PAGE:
An even bigger threat to the economics of clearing for DCMs is represented by explicit balance sheet and capital requirements when doing cleared or OTC derivatives. Regulators made balance sheet and capital much scarcer with efforts such as the Leverage Ratio, Capital Buffers, Fundamental Review of the Trading Book, review of risk accounting practices, and many other regulations. Take a DCM operating a client derivatives exposure of around EUR 5 billion. The RWA charge takes orientation from the exposure calculation and hence, RWA would come in at exposure x 8%. To keep calculations simple, let us assume that the DCM operates with capital costs of approx. 10%. The overall cost from these simple numbers would easily add up to EUR 5 billion x 8% x 10% = EUR 40 million (Exposure x RWA x Cost of Capital). The aforementioned investment into infrastructure would come on top of this number. Consequently, banks will only offer client clearing to their top-tier clients and exit other relationships. DCMs will probably retain credit intermediation businesses that justify return on equity but will certainly exit infrastructure and services business that could be offered by non-bank service providers at lower cost.
Managing the end of the hierarchy
Mandatory clearing represents a put risk for the NCM not considered an issue before. This tail risk can be compared to a put option sold to a DCM, where the DCM can also determine the strike price. If the DCM executes this put option in its own discretion, the NCM has to port its portfolio to another DCM or become self-cleared; quite a challenge in stressed markets and difficult to manage (low frequency / high impact event). This put risk will encourage self-clearing for smaller and medium players currently clearing through a DCM or looking to ensure compliance with mandatory clearing requirements.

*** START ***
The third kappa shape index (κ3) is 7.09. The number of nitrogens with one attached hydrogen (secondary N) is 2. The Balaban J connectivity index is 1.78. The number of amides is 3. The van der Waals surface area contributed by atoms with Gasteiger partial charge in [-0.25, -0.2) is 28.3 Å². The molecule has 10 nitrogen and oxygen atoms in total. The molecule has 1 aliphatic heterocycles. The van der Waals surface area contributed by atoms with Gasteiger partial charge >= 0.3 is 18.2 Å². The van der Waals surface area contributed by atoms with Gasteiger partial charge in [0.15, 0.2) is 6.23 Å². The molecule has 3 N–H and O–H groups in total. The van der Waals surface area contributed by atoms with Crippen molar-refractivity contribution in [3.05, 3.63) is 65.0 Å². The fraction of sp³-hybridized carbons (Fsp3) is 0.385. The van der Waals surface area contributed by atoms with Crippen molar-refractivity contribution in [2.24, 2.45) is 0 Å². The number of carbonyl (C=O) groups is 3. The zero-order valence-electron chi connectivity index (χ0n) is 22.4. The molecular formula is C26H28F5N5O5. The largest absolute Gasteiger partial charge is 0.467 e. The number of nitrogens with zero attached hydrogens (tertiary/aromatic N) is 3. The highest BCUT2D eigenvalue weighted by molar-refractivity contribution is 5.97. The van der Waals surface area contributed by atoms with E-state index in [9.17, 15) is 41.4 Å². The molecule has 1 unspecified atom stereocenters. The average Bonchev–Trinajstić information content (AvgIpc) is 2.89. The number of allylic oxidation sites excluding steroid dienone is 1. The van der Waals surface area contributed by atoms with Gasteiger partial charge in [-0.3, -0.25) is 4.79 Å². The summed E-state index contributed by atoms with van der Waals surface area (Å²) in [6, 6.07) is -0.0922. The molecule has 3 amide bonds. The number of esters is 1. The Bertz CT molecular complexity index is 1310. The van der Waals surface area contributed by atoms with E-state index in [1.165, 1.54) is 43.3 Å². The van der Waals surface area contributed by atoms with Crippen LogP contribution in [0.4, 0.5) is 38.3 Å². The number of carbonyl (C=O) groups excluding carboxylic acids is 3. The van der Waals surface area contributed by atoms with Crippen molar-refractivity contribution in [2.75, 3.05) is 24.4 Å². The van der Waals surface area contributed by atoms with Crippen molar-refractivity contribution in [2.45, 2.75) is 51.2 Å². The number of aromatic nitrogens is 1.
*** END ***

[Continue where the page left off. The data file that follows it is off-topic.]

We will see a regionalization of the clearing landscape with more local CCPs. This will ensure that regional banks connect to regional CCPs directly, as opposed to the current model where regional banks connect to global banks or broker dealers.
We will see DCMs exiting their global client clearing businesses for cost reasons, rather than offering traditional risk intermediation products where return on capital can be justified.
All of the above will contribute to less hierarchies, and a more regional and diversified clearing landscape. The global houses dominating the market place will be less important. In other words, the end of the hierarchy means a more democratized and more robust market infrastructure.
Bild Michael Cyrus
Michael Cyrus is Head of Collateral Trading at Deka Bank. Collateral Trading at Deka Bank encompasses Fixed Income Repo, Securities Lending, Equity Finance, Structured Collateralised Solutions and FX. Prior to this current role, he was head of Short Term Products at Deka. He joined DekaBank from RBS London, where he was global Co-Head of Short Term Markets and Financing responsible for Repo, collateralised Funding, FX and Interest Rate Prime and ETD. Before RBS, Michael was Head of Credit Financing and Collateral Trading (CFCT) at Dresdner Bank in London focusing on Emerging Market Repo, Equity Finance, Tri-Party Repo and synthetic financing in fixed income and credit markets. He started his career at Dresdner Bank in Frankfurt. Michael has a wealth of experience in the short term money-, repo- and securities lending and financing markets as well as in treasury operations. He holds a degree in economics from the University of Hamburg.